North Carolina will leave later today for the NCAA tournament, and for San Antonio. The Tar Heels will play Providence there on Friday night, and they’ll hope to play better than they have been in the past few weeks.
These are precarious times for UNC. After a 1-4 start in ACC play, the Tar Heels saved their season with a 12-game winning streak. But they enter the NCAA tournament with two consecutive losses – their first losing streak since that poor start at the beginning of the conference schedule.
So what to make of UNC? Are the Tar Heels more the team we saw during the middle part of that 12-game streak, when they were playing so well? Or are they more the team that hasn’t played well – or with much intensity or passion – during their past four games?
UNC coach Roy Williams during the past few days has tried, once again, to raise the level of urgency. That’s nothing new for him this season. Williams has been talking about urgency since November. Also high on the must-fix list for the Tar Heels’ rebounding.
I wrote about those two things – urgency and rebounding – right here. Colleague and columnist Luke DeCock, meanwhile, touched on another area of equal importance: the Tar Heels need more out of their role players.
Here’s a run-down of things UNC has to fix headed into the NCAA tournament, with some words about each:
Did the 12-game winning streak make the Tar Heels complacent? Did they become too comfortable? It’s possible. Another question: Did UNC simply wear down toward the end of the regular season? Also possible. Regardless of the cause, the Tar Heels haven’t had their edge in a while. Didn’t have it in that sloppy victory at Virginia Tech. Or in that other sloppy victory against Notre Dame. Or in the loss at Duke. Or in the loss in the ACC tournament against Pitt. This isn’t a team that’s good enough to coast.
Statistically, the Tar Heels remain one of the best rebounding teams in the country. Their offensive rebounding percentage of 37.8 percent ranks 18th nationally. Lately, though, UNC has been an abysmal rebounding team. Here are UNC’s offensive rebounding percentages in its past four games: 28.9 percent against Virginia Tech; 31.4 percent against Notre Dame; 25 percent against Duke; 26.2 percent against Pitt. UNC hasn’t created a lot of second-chance opportunities lately, and that decreases the Tar Heels’ already-thin margin of error on offense.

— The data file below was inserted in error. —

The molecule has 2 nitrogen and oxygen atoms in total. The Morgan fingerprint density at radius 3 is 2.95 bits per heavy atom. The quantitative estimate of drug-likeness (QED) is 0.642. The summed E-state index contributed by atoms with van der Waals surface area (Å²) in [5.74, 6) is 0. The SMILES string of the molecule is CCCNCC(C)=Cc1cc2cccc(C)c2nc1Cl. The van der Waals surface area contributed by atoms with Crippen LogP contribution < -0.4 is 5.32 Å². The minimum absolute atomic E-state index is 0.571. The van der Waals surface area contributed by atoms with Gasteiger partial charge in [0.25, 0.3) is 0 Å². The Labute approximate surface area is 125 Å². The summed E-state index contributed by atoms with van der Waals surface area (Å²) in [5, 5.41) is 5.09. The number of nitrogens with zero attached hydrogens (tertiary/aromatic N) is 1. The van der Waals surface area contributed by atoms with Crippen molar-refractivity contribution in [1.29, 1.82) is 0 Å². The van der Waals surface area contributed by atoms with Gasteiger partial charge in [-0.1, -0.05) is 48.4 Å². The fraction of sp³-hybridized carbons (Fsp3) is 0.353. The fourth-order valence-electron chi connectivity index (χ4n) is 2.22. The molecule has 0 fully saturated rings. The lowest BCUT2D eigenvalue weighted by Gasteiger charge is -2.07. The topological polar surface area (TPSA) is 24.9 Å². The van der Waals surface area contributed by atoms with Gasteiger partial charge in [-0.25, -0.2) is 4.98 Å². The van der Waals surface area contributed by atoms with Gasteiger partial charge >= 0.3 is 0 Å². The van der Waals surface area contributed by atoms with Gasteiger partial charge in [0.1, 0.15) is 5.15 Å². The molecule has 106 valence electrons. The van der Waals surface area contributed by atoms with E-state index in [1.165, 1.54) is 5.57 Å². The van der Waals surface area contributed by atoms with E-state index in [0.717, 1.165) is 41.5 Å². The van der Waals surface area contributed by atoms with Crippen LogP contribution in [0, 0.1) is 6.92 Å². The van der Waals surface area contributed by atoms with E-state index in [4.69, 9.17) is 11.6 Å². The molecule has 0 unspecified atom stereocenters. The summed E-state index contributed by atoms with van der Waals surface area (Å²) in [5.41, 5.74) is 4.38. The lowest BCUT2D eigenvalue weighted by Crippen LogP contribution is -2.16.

UNC’s winning streak wouldn’t have been possible without significant contributions from its role players. There was Kennedy Meeks’ 23 points at Florida State. Leslie McDonald’s 21 points in the home victory against Duke. There was J.P. Tokoto, doing a little bit of everything and, at times, a lot of it. In UNC’s past four games, though, Meeks, Tokoto and McDonald haven’t provided much. Meeks has scored a combined eight points in UNC’s past four games. McDonald has been erratic, and went scoreless against Pitt. And Tokoto has scored a combined 11 points in the past two games before fouling out in both of them.
The Tar Heels have to rediscover the intangibles that made them so successful in February, but a lack of urgency hasn’t been their only problem. They’re at their best when they’re rebounding well and receiving significant contributions from role players.